ChinasFirstEmpires_080230

ChinasFirstEmpires_080230 - Chinas First Empire World...

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China’s First Empire World History Mr. Bsharah
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Qin Unification of China(221-206 B.C.E.) Qin from Wei River in northwest China Same as Zhou from a millennium earlier Control over rich agricultural regions Dominated important trade routes Welcomed Legalist administrators Policies of enriching the country Strengthening the military Cavalry in the 4th century B.C.E.
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First Emperor - r. 246-210 B.C.E. Came to throne at age thirteen Legalist autocrat Unified China in 221 B.C.E. Title of “emperor” Further expansion Fought Xiongnu Constructed Great Wall 1400 miles long Maybe a million constricted laborers died
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Li Si Legalist minister to First Emperor Extended Qin system of bureaucracy Divided China into forty prefectures Further subdivided into counties Officials chosen by ability Administration impersonal- based on laws Everyone paid taxes Former aristocrats were resettled in the capital
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Centralization and Uniformity Roads radiating out from capital city Uniform weights and measures Unified writing system Standard ideographs Uniform axle lengths for carts Legalist teachings only Burning of Confucian books Hundreds of scholars buried alive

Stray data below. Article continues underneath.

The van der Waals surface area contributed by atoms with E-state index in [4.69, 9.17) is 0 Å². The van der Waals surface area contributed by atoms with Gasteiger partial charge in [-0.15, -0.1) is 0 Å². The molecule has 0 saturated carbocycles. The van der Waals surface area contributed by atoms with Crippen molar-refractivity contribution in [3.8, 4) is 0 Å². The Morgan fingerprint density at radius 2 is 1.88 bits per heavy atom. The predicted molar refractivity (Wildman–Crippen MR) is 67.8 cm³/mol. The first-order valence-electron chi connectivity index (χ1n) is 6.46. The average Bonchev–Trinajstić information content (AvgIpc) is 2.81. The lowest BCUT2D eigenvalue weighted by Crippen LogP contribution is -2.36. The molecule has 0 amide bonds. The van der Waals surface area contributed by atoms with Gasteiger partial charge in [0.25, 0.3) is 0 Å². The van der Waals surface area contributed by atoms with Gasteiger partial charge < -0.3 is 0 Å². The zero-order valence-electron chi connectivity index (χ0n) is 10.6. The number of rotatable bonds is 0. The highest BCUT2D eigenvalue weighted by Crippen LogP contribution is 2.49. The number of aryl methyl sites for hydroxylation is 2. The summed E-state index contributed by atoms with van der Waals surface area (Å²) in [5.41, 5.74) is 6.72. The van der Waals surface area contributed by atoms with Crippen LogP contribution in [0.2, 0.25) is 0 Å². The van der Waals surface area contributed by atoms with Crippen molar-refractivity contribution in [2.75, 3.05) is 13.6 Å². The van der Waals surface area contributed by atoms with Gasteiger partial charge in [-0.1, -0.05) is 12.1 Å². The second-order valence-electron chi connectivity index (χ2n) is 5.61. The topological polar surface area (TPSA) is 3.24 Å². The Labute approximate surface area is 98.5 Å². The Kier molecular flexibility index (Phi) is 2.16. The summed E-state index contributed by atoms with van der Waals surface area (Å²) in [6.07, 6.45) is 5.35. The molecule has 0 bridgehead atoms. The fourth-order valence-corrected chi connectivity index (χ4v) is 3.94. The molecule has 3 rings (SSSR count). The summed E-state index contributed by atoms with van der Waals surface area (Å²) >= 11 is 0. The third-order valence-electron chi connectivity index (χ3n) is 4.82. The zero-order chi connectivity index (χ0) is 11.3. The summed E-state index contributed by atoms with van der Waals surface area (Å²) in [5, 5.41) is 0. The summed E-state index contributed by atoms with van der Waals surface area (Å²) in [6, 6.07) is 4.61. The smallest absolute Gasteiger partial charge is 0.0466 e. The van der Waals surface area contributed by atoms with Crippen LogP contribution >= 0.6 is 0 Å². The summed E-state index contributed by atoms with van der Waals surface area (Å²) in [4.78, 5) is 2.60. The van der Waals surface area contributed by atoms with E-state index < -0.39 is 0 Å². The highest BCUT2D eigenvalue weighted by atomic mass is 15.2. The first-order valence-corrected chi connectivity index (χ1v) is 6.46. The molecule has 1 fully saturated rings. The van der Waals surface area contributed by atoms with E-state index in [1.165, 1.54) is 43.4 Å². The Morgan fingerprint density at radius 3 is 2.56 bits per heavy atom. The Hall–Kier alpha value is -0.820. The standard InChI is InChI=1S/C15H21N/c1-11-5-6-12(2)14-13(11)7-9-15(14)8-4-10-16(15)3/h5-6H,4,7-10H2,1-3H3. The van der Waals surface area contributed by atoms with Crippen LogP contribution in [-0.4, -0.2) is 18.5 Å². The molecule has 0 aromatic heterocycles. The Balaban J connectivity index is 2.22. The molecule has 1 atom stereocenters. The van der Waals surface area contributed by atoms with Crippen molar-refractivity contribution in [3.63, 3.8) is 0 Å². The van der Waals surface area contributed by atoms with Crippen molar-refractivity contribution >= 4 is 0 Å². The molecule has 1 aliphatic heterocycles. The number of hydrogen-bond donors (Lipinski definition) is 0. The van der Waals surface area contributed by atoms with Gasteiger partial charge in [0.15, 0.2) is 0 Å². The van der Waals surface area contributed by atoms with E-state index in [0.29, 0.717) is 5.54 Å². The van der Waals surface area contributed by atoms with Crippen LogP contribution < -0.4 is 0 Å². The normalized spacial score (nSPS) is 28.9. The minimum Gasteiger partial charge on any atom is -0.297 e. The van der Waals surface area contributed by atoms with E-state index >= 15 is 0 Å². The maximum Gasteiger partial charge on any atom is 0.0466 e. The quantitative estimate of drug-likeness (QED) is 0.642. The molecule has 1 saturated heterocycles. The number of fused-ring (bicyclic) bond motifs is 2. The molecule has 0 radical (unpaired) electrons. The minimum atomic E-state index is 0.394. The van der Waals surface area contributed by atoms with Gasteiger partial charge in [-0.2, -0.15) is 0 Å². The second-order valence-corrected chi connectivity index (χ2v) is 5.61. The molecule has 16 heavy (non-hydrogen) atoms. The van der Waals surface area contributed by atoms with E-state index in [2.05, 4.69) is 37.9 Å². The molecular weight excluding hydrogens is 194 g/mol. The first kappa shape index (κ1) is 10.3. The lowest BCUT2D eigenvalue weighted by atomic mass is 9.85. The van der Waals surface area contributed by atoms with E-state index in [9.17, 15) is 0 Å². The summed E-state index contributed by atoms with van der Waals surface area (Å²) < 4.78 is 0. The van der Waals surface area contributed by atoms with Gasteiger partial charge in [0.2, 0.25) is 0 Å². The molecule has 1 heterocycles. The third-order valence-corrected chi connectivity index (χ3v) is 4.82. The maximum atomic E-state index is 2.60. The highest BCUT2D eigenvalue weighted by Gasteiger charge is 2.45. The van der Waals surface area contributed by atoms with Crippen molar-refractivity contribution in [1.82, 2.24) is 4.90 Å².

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Burden of Qin Rule Too much change too fast Burdensome taxes Commoners hated conscription and labor Nobles resented loss of status Merchants exploited Non-legalist Scholars oppressed First Emperor died in 210 B.C.E. Intrigues and rebellions Generals join rebels Dynasty collapsed in 206 B.C.E.
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Dynastic Cycle Pattern Cycle begins- Internal wars Unification of China under strong ruler Unification is sign of “Mandate of Heaven” Ruler consolidates power, restores peace, and economic growth follows Cycle Peak Public works, reforms, military expansion Invincible Final stage Opulence causes heavy taxes, wars Vigor of monarchs wane- corruption enters and central control loosens Collapse and cycle begins again
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Han Dynasty First 60 years like first stage of dynastic cycle Gaozu - r. 206-195 B.C.E. Founder of Former Han dynasty Plebian origins to emperor Capital at Chang’an Avoided Qin-like extreme actions Less severe punishments Lowered taxes Economy rebounded
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Han Wudi- r. 141-87 B.C.E. Second phase of dynastic cycle “Martial emperor” Canal from Yellow River to Chang’an “Ever-level granaries” Government monopolies Copper coins, salt, iron, liquor Similar to Qin approach “Salt and Iron Debates” Taxes levied on merchants Coinage debased
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Expansion Under Han Wudi Expansion into Vietnam and Korea Han Wudi’s approach Allied with border nomads- trade and titles Use of force - massive armies Colonists - 700,000 Extension of Great Wall Result - establishment of Silk Road
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Han Government Some Zhou-like principalities
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ChinasFirstEmpires_080230 - Chinas First Empire World...

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